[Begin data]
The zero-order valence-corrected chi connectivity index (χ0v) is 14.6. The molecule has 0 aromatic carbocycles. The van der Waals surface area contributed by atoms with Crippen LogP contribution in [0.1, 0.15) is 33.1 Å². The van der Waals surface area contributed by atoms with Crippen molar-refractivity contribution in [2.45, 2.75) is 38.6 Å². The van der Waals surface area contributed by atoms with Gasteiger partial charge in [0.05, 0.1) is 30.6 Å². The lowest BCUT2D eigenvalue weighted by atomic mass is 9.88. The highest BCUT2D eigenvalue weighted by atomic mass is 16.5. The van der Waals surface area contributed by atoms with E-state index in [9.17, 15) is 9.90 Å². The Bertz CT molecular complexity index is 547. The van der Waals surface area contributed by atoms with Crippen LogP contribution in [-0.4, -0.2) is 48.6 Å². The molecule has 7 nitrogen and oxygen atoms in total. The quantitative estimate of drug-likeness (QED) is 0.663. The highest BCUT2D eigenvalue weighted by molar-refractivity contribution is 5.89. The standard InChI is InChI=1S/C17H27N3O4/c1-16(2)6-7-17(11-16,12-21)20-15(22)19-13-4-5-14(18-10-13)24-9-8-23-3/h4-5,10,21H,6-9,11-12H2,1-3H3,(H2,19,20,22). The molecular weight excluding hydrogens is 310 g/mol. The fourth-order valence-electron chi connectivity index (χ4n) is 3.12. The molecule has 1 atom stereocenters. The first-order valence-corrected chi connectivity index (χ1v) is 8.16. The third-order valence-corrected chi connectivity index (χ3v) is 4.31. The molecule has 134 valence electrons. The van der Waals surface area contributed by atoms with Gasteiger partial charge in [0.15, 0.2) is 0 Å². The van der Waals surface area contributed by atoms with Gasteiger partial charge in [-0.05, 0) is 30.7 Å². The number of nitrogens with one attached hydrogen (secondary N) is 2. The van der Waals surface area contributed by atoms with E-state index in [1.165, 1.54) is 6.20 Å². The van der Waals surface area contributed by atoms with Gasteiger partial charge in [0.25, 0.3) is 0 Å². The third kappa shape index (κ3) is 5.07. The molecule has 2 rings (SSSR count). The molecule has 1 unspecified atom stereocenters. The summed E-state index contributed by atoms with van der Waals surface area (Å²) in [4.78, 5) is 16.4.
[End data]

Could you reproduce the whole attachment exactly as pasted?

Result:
The zero-order valence-corrected chi connectivity index (χ0v) is 14.6. The molecule has 0 aromatic carbocycles. The van der Waals surface area contributed by atoms with Crippen LogP contribution in [0.1, 0.15) is 33.1 Å². The van der Waals surface area contributed by atoms with Crippen molar-refractivity contribution in [2.45, 2.75) is 38.6 Å². The van der Waals surface area contributed by atoms with Gasteiger partial charge in [0.05, 0.1) is 30.6 Å². The lowest BCUT2D eigenvalue weighted by atomic mass is 9.88. The highest BCUT2D eigenvalue weighted by atomic mass is 16.5. The van der Waals surface area contributed by atoms with E-state index in [9.17, 15) is 9.90 Å². The Bertz CT molecular complexity index is 547. The van der Waals surface area contributed by atoms with Crippen LogP contribution in [-0.4, -0.2) is 48.6 Å². The molecule has 7 nitrogen and oxygen atoms in total. The quantitative estimate of drug-likeness (QED) is 0.663. The highest BCUT2D eigenvalue weighted by molar-refractivity contribution is 5.89. The standard InChI is InChI=1S/C17H27N3O4/c1-16(2)6-7-17(11-16,12-21)20-15(22)19-13-4-5-14(18-10-13)24-9-8-23-3/h4-5,10,21H,6-9,11-12H2,1-3H3,(H2,19,20,22). The molecular weight excluding hydrogens is 310 g/mol. The fourth-order valence-electron chi connectivity index (χ4n) is 3.12. The molecule has 1 atom stereocenters. The first-order valence-corrected chi connectivity index (χ1v) is 8.16. The third-order valence-corrected chi connectivity index (χ3v) is 4.31. The molecule has 134 valence electrons. The van der Waals surface area contributed by atoms with Gasteiger partial charge in [0.15, 0.2) is 0 Å². The van der Waals surface area contributed by atoms with Gasteiger partial charge in [-0.05, 0) is 30.7 Å². The number of nitrogens with one attached hydrogen (secondary N) is 2. The van der Waals surface area contributed by atoms with E-state index in [1.165, 1.54) is 6.20 Å². The van der Waals surface area contributed by atoms with Gasteiger partial charge in [0.25, 0.3) is 0 Å². The third kappa shape index (κ3) is 5.07. The molecule has 2 rings (SSSR count). The molecule has 1 unspecified atom stereocenters. The summed E-state index contributed by atoms with van der Waals surface area (Å²) in [4.78, 5) is 16.4.